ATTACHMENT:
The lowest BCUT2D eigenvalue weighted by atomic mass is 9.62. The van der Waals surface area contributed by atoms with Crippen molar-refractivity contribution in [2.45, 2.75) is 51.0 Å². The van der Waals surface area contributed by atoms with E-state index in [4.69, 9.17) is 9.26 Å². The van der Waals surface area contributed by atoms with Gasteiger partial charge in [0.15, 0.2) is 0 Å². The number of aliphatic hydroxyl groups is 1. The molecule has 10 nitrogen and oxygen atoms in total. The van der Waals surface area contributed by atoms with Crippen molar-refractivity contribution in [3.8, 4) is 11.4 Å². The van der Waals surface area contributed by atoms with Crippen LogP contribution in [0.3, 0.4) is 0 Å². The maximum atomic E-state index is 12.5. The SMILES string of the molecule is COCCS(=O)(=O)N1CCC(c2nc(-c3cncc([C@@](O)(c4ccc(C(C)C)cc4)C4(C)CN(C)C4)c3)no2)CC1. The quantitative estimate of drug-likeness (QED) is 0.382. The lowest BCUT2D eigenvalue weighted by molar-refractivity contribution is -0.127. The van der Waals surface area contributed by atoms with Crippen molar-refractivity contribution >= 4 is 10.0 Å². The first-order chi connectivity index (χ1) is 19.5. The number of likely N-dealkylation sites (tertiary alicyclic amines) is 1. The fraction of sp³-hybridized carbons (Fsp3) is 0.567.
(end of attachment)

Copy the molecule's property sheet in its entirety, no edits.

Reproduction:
The lowest BCUT2D eigenvalue weighted by atomic mass is 9.62. The van der Waals surface area contributed by atoms with Crippen molar-refractivity contribution in [2.45, 2.75) is 51.0 Å². The van der Waals surface area contributed by atoms with E-state index in [4.69, 9.17) is 9.26 Å². The van der Waals surface area contributed by atoms with Gasteiger partial charge in [0.15, 0.2) is 0 Å². The number of aliphatic hydroxyl groups is 1. The molecule has 10 nitrogen and oxygen atoms in total. The van der Waals surface area contributed by atoms with Crippen molar-refractivity contribution in [3.8, 4) is 11.4 Å². The van der Waals surface area contributed by atoms with Crippen LogP contribution in [0.3, 0.4) is 0 Å². The maximum atomic E-state index is 12.5. The SMILES string of the molecule is COCCS(=O)(=O)N1CCC(c2nc(-c3cncc([C@@](O)(c4ccc(C(C)C)cc4)C4(C)CN(C)C4)c3)no2)CC1. The quantitative estimate of drug-likeness (QED) is 0.382. The lowest BCUT2D eigenvalue weighted by molar-refractivity contribution is -0.127. The van der Waals surface area contributed by atoms with Crippen molar-refractivity contribution >= 4 is 10.0 Å². The first-order chi connectivity index (χ1) is 19.5. The number of likely N-dealkylation sites (tertiary alicyclic amines) is 1. The fraction of sp³-hybridized carbons (Fsp3) is 0.567.